Roast beef has become a popular dish and is loved by many people. Various types of beef with different flavors and prepared with special recipes give unique experiences. Find any cut you can buy to get started.
How to Find The Best Cut
Popular cut to use are chuck, sirloin, round, rib, tri-tip, and tenderloin but depending on your location these cuts might go under different names. Once a nice cut of beef is chosen, start with a good inspection under proper lighting. If the roast was cut using a band saw typically with bones still in, it’s recommended to rinse under cold water and pat dry with a paper towel to ensure no loose small bones.
Look for any large hard pieces of the white hard fat that will never render for good eating. A little tricky to explain but you’ll feel it is the larger white fat dense spots that are hard with little resistance when pressing or squeezing. The fat that will render should be trimmed down to a quarter to half-inch thick for maximum flavor.
Fat is flavor but most do not enjoy large chunks of fat. I see people pushing them to the side of their plates and it’s where the spice, smoke, and meat all come together making it absolutely delicious.
In this video, I keep the seasoning extremely simple and easy using simple kosher salt and fresh cracked black pepper.
Start with a coating of oil to help the seasoning bind to the meat and apply seasoning to suit your taste. I kept it simple to be easy to understand but feel free to add any additional spices and flavors you like to taste. Use an oven-safe pan to catch the beef drippings to create an au jus or gravy to top the beef when served. Add one yellow onion sliced, two cloves of garlic, and six cups of water. Place the pan on the lower barbecue grate and add the water to the pan.
Set up your barbecue for indirect cooking at 225* To monitor the temperature of the cooker and internal meat temperature I use a Maverick ET-732. One probe is placed in the middle of the cooking grate showing the overall inside temperature of the cooker your using. The other probe is inserted into the thickest part of the roast to monitor the meat temperature. When using these types of probes try to insert them deep into the meat without leaving too much of the wire end exposed or it will read higher temperatures.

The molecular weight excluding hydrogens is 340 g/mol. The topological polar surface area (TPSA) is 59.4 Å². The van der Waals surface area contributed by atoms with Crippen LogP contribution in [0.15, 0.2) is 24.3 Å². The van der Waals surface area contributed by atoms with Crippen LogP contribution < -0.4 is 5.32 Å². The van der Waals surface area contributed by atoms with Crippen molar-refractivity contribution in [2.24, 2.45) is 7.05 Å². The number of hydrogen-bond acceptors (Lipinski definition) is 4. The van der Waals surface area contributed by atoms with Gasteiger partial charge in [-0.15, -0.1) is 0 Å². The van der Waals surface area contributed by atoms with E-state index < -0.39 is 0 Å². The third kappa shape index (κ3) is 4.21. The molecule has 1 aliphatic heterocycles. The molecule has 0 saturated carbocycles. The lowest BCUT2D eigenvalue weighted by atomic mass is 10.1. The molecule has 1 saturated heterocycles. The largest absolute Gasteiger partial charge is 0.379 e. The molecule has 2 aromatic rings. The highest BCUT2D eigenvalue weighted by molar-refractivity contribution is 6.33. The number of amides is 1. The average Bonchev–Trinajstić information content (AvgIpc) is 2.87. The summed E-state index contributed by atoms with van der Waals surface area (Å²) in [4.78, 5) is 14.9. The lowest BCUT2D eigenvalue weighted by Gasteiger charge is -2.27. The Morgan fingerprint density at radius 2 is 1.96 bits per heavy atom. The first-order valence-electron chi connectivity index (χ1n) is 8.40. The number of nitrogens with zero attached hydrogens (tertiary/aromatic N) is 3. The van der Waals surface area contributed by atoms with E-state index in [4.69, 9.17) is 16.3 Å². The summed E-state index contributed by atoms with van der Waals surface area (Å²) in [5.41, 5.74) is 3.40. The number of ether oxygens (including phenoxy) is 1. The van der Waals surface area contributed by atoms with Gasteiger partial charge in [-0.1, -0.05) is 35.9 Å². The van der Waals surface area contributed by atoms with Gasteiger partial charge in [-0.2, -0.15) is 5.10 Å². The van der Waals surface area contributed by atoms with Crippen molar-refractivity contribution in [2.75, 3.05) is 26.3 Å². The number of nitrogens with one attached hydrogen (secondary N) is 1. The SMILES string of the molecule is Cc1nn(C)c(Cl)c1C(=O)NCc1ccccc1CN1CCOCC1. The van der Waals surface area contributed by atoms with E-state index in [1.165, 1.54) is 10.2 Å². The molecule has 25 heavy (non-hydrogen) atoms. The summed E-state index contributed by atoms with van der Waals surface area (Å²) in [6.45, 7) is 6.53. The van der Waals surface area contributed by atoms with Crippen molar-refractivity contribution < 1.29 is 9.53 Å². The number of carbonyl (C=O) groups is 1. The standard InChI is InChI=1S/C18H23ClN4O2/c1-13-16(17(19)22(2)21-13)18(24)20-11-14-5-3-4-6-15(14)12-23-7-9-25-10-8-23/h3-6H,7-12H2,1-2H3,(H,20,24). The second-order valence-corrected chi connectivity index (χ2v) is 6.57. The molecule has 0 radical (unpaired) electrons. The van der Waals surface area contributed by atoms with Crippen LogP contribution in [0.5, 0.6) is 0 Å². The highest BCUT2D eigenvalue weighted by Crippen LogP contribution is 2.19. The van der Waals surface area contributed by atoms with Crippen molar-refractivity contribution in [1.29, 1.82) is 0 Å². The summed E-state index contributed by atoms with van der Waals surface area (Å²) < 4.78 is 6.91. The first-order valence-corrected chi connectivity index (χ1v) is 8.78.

Smoke with beef works great together producing exceptional flavors. Many different types of wood work great with beef for an added smoked taste. I prefer hickory, oak, maple, or pecan which complements beef cooked on a barbecue. In this cook, I used six ounces of hickory wood to add smoke. Weighing wood amounts on a kitchen scale with giving more accurate repeated results for adding smoke to foods. Over smoking, meat leads to bad results so I always recommend starting small and finding the proper flavor profile you desire.
Place the roast the cooking grate at 225* with the lid closed.
Sit back and watch the smoke therapy show as the meat cooks being surrounded by the smoke filling the cooking chamber producing a delicious meal or keep running around getting things done keeping an eye on the remote digital thermometer.
Beef internal cooking temperature is as per followed = Rare 125*, Medium Rare 135*, Medium 145*, Medium Well 155*, Well Done 165*+
The key step here is to pull your roast off the heat when it’s -5* below your desired internal finished temperature (For example for medium-rare I would pull it off at 130*) Take the roast off the barbecue and get the heat cranked up to hi.
Once the heat is cranked place the roast back on the barbecue searing over the hi heat. Keep a very close eye on the roast at this point while flipping or turning as needed. As the beef sears look for the browning on the exterior call the Maillard effect which starts when the meat reaches a temperature of 285* producing absolute great flavors.
If you like gravy or au jus sauce use the drip pan to create your desired sauce with many different recipes. An easy one is to mix 1 tablespoon of cornstarch to ¼ cup of water. Add to the drip pan mixture. Bring the mixture to a boil then reduce heat to simmer and thicken.
With the roast all ready to go make sure you have all the side and fixings lined up and ready to go for your family and friends to enjoy. Slice that roast up and begin serving a meal people will never forget.